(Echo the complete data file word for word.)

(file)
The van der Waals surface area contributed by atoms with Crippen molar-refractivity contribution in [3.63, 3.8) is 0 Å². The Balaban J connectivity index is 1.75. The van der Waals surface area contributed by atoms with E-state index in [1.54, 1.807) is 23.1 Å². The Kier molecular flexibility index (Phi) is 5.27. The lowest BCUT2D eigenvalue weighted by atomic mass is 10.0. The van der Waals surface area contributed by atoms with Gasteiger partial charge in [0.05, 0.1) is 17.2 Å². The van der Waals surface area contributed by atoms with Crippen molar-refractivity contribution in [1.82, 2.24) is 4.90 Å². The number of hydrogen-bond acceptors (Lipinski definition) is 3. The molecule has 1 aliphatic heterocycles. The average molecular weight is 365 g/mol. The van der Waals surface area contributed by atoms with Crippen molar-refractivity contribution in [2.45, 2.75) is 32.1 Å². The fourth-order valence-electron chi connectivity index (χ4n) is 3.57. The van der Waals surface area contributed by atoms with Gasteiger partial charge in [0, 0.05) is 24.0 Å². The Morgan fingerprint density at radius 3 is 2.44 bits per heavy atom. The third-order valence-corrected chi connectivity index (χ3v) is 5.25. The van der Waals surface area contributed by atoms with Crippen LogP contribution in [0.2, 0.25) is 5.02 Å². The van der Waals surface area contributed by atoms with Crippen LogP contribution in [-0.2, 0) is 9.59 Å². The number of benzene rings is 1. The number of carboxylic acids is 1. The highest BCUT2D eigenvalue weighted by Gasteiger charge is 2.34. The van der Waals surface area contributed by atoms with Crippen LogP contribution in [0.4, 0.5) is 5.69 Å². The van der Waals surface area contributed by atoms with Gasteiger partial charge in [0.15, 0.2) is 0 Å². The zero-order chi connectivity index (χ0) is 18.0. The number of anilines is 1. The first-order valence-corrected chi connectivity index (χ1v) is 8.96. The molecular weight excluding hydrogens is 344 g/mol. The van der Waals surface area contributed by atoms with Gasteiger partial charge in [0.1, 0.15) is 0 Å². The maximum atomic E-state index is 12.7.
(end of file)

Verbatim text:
The van der Waals surface area contributed by atoms with Crippen molar-refractivity contribution in [3.63, 3.8) is 0 Å². The Balaban J connectivity index is 1.75. The van der Waals surface area contributed by atoms with E-state index in [1.54, 1.807) is 23.1 Å². The Kier molecular flexibility index (Phi) is 5.27. The lowest BCUT2D eigenvalue weighted by atomic mass is 10.0. The van der Waals surface area contributed by atoms with Gasteiger partial charge in [0.05, 0.1) is 17.2 Å². The van der Waals surface area contributed by atoms with Crippen molar-refractivity contribution in [1.82, 2.24) is 4.90 Å². The number of hydrogen-bond acceptors (Lipinski definition) is 3. The molecule has 1 aliphatic heterocycles. The average molecular weight is 365 g/mol. The van der Waals surface area contributed by atoms with Crippen molar-refractivity contribution in [2.45, 2.75) is 32.1 Å². The fourth-order valence-electron chi connectivity index (χ4n) is 3.57. The van der Waals surface area contributed by atoms with Gasteiger partial charge in [0, 0.05) is 24.0 Å². The Morgan fingerprint density at radius 3 is 2.44 bits per heavy atom. The third-order valence-corrected chi connectivity index (χ3v) is 5.25. The van der Waals surface area contributed by atoms with Crippen LogP contribution in [0.2, 0.25) is 5.02 Å². The van der Waals surface area contributed by atoms with Crippen LogP contribution in [-0.2, 0) is 9.59 Å². The number of benzene rings is 1. The number of carboxylic acids is 1. The highest BCUT2D eigenvalue weighted by Gasteiger charge is 2.34. The van der Waals surface area contributed by atoms with Crippen LogP contribution in [0.4, 0.5) is 5.69 Å². The van der Waals surface area contributed by atoms with Gasteiger partial charge in [0.15, 0.2) is 0 Å². The zero-order chi connectivity index (χ0) is 18.0. The number of anilines is 1. The first-order valence-corrected chi connectivity index (χ1v) is 8.96. The molecular weight excluding hydrogens is 344 g/mol. The van der Waals surface area contributed by atoms with Gasteiger partial charge in [0.1, 0.15) is 0 Å². The maximum atomic E-state index is 12.7.